Encouraging Positive Behavior with Social Stories: An Intervention for Children with Autism Spectrum Disorders
Crozier, Shannon, Sileo, Nancy M., Teaching Exceptional Children
Pervasive developmental disorder.
There seem to be more and more children diagnosed with one of these disorders. This article can help teachers in inclusive classrooms work with all their students to encourage positive behavior and increase learning (see boxes, "What Is Autism Spectrum Disorder?" and "What Does the Literature Say?").
To take advantage of the appeal of both graphic and story elements for many students, teachers can design stories that encourage students to behave positively in social situations, such as eating lunch, playing in the playground, using the library, lining up, and working with other students in groups. Social stories have a long pedigree in a teacher's family of strategies.
Applying Social Stories in the Classroom
Learning to use social stories effectively does not require extensive training. Many educators can use social stories-classroom teachers, paraprofessionals, and related service personnel. The decision to include social stories in a behavior plan should be made by the individualized education program (IEP) team. As with any decision, team members should integrate social stories into the IEP or behavior support plan in a way that complements other interventions and strategies.
To ensure maximum benefit, teachers should use a systematic checklist for writing and using social stories. Based on the steps for conducting a functional assessment (O'Neill et al., 1997), we have identified six steps necessary for the effective use of social stories: identify the need, conduct a functional assessment (O'Neill et al.), include social stories as part of a comprehensive behavior support plan, write the social story, implement and monitor student progress, and evaluate using data (see Figure 1; O'Neill et al).
Step 1: Identifying Target Behavior
The primary teacher (e.g., the general or special education teacher) or another team member (e.g., related service personnel, paraprofessional, or parent) must identify a target behavior. You should do this informally through regular observation of the student or through more formal assessments. For example, a student may talk or vocalize at inappropriate times, have difficulty staying with a group, or be unable to follow the rules of a game.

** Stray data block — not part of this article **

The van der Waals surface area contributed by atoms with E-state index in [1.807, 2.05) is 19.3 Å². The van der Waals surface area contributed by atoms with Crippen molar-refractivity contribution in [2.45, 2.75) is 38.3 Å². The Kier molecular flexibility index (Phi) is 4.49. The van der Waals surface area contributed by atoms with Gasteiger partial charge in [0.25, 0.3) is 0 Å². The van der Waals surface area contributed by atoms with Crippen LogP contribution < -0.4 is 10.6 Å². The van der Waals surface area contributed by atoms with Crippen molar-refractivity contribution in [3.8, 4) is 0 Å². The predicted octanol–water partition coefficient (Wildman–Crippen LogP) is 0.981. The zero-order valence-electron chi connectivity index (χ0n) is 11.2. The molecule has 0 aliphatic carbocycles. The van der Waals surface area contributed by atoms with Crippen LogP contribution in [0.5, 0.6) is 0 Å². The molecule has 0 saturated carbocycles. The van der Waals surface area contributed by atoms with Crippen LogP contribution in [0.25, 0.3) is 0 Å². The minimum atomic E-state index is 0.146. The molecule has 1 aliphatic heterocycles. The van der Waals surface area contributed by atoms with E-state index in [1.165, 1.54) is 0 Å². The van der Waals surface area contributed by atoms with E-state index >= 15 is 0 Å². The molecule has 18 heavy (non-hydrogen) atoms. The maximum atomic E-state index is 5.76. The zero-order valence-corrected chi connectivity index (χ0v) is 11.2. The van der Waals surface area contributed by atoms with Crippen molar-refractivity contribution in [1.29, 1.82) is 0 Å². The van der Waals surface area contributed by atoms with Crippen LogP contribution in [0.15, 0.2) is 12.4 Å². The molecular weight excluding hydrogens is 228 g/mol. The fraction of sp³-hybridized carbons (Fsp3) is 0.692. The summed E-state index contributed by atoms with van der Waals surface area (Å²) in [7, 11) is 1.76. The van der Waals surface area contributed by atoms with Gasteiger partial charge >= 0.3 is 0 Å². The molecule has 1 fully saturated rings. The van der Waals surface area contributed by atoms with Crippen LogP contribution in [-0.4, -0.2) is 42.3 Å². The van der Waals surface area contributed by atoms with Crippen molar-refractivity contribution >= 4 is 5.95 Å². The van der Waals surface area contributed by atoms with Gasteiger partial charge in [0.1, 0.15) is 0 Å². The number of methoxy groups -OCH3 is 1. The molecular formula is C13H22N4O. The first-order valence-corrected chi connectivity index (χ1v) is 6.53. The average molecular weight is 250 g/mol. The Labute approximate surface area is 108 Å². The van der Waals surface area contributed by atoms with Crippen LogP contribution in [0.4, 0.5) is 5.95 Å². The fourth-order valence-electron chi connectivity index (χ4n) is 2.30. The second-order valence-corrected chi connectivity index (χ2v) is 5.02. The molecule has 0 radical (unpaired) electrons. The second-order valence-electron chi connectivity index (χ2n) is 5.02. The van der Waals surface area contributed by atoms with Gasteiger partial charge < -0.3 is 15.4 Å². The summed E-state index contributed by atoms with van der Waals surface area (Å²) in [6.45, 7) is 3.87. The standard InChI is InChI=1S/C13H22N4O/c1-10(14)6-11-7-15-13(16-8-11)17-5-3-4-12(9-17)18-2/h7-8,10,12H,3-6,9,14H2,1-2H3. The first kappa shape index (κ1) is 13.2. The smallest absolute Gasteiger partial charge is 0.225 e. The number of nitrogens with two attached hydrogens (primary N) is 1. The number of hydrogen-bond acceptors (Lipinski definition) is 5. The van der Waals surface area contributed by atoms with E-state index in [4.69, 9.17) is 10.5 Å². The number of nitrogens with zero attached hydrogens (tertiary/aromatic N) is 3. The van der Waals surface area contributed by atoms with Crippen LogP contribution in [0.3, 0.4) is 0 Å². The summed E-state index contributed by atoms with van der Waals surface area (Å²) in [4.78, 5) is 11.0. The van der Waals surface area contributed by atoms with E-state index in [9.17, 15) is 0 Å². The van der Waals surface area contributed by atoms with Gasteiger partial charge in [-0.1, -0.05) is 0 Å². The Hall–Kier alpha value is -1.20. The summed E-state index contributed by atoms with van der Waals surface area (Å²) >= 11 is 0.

The team can prioritize behaviors for intervention in a variety of ways:
* According to level of risk to the student or others.
* According to how irritating the behavior is.
* According to how isolating the behavior is.
* The behavior most likely to respond quickly to intervention.
* The first behavior in an escalation chain.
* The most difficult or entrenched behavior a student displays (Barlow & Hersen, 1984).
Step 2: Conducting Functional Assessment
Once you have selected the target behavior, you should conduct a functional assessment. The functional assessment provides a picture of what the behavior looks like and allows you to develop a hypothesis as to what causes or maintains the student's behavior. An informal functional assessment may take only 15 minutes, while a detailed, formal assessment could take several hours. A functional assessment should take only as long as required to obtain an accurate picture of the target behavior and to generate a hypothesis. Behavioral observations, interviews, and self-assessments are all useful tools for data collection during a functional assessment (O'Neill et al., 1997).
One way to accurately assess a behavior is to collect data on the frequency or duration of the target behavior over several days. You need to know how frequently or how long a student engages in the behavior before you introduce the social story. Such data provide a baseline on which to compare the student's behavior after the social story intervention is in place. Without this information it is difficult to gain an accurate picture of how effective the social story was in changing behavior. …